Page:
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American Today


Stetler Shines Light on Disease She Once Had

By Mike Unger

Photo: Caroline Stetler

Caroline Stetler was a carefree 16 when a lump started growing smack dab in the middle of her lower neck. At first she basically ignored it – but her younger brother didn’t.

“He was always much shorter than me, and he kept saying something wasn’t right,” she said.

In this case, brother knew best.

Stetler was diagnosed with thyroid cancer, and underwent two successful surgeries to remove the three-centimeter tumor and her thyroid. Healthy and happy in the ensuing dozen years, she rarely thought about the episode until last fall, when she was sitting in Professor Charles Lewis’s In-Depth Journalism class.

Lewis, executive editor of the School of Communication’s Investigative Reporting Workshop (IRW), asked his students to ponder an unanswered question that always had intrigued them. Stetler’s mind raced straight to thyroid cancer.

“I was wondering about the cause,” she said. “I was hesitant in the beginning, because I didn’t want it to seem like a personal crusade. The first place I went was the National Cancer Institute, and when I saw the data, I almost fell off my chair. Thyroid cancer is the fastest growing cancer among women, and no one’s reporting it.”

Until now.

Stetler’s work morphed into a full-blown investigative project for the IRW, where she is a graduate fellow. She authored four stories, conducted video interviews with survivors, and composed a fact sheet – completing the first student project the workshop has published.
“Caroline is the kind of reporter every editor loves,” said Wendell Cochran, the workshop’s senior editor. “She digs deep and doesn’t mind being asked to go back for more. She pushed for answers and worked very hard to understand what she was finding.”

Thyroid diagnoses have increased at a rate of 6.5 percent a year from 1997 to 2006, according to the National Cancer Institute. It is the fastest growing cancer among both women and men in the United States, and no one’s quite sure why.

Stetler’s work has illuminated those facts. Because only about 1,500 people die from thyroid cancer each year, it’s often overlooked. Stetler, 28, is one of the lucky survivors. Despite having her thyroid removed, she has suffered no health ramifications.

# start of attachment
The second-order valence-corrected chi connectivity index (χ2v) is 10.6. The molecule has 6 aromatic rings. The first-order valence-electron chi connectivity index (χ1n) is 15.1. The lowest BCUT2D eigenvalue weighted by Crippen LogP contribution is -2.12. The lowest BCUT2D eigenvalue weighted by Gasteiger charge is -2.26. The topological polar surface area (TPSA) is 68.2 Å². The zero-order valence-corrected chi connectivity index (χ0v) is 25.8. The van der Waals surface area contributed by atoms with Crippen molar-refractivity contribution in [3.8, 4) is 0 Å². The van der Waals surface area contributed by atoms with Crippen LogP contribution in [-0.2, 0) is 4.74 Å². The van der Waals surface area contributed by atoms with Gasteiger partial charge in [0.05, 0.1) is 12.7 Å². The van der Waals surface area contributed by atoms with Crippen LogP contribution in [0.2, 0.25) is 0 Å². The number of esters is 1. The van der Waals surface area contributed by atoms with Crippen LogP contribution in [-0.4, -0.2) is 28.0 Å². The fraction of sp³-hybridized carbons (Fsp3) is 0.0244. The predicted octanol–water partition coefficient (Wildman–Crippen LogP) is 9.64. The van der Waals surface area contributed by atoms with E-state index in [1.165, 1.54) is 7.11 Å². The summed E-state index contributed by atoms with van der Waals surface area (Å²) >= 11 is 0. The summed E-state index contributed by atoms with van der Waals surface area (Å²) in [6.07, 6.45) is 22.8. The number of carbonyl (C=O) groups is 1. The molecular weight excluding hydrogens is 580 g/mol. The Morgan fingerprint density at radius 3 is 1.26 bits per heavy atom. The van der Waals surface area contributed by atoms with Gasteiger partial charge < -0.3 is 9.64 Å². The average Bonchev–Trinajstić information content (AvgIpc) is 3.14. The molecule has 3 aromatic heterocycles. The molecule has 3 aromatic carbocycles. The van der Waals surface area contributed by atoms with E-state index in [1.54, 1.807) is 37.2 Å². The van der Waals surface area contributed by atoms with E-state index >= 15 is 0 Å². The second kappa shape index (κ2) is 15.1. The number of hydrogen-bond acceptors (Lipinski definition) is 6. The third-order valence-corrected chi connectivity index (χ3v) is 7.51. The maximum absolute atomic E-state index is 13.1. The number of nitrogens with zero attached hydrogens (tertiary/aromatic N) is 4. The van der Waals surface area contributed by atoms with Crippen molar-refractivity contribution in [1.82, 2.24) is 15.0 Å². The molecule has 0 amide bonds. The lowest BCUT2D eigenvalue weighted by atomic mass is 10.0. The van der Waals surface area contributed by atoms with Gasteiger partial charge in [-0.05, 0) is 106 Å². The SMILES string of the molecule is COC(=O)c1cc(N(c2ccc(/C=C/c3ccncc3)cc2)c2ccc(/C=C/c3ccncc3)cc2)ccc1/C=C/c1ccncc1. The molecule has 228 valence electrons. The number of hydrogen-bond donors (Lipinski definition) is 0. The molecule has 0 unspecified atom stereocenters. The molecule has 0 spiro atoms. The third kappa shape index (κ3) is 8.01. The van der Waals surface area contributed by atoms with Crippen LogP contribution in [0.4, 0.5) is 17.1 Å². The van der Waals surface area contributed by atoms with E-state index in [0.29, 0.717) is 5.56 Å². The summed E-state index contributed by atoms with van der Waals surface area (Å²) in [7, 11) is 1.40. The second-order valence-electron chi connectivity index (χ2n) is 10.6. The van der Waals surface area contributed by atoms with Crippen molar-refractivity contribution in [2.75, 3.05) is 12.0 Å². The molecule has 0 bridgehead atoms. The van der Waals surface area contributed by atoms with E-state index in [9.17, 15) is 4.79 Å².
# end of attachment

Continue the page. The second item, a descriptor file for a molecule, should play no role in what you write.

A native of Naples, Florida, Stetler was more concerned about her next high school golf tournament than her medical condition. She went on to Wake Forest University, where she majored in English, minored in journalism, and sported a three-handicap on the golf team.

After graduating, she worked as an editor at Golf for Women and Golf Digest magazines before she decided to attend AU for grad school.

“Investigative reporting was always my favorite class in undergrad,” she said. “I really felt like the news media landscape was changing, and I needed digital media skills. It’s been great to learn a little more about HTML, video, flash.”

Stetler began her thyroid cancer research in September, and the project was published on the Investigative Reporting Workshop’s Web site in early May. Over the course of that time, she conducted dozens of interviews, reviewed bundles of documents, and cemented her passion for investigative reporting.

“With the Internet, so much data is available online,” she said. “It’s there if you just take the time to look for it. Unfortunately, with the state of newspapers, they’re cutting back on their investigative reporting. I think this is just another example of if no one’s looking, these stories will go unnoticed.”

Her work has ensured that thyroid cancer will not be among those overlooked.

“The mission of journalism is to shine light in dark places,” Cochran said. “I think Caroline did that extremely well. I hope it brings attention to a medical issue that has largely gone unreported and helps spur the medical community to redouble its research efforts related to thyroid cancer.”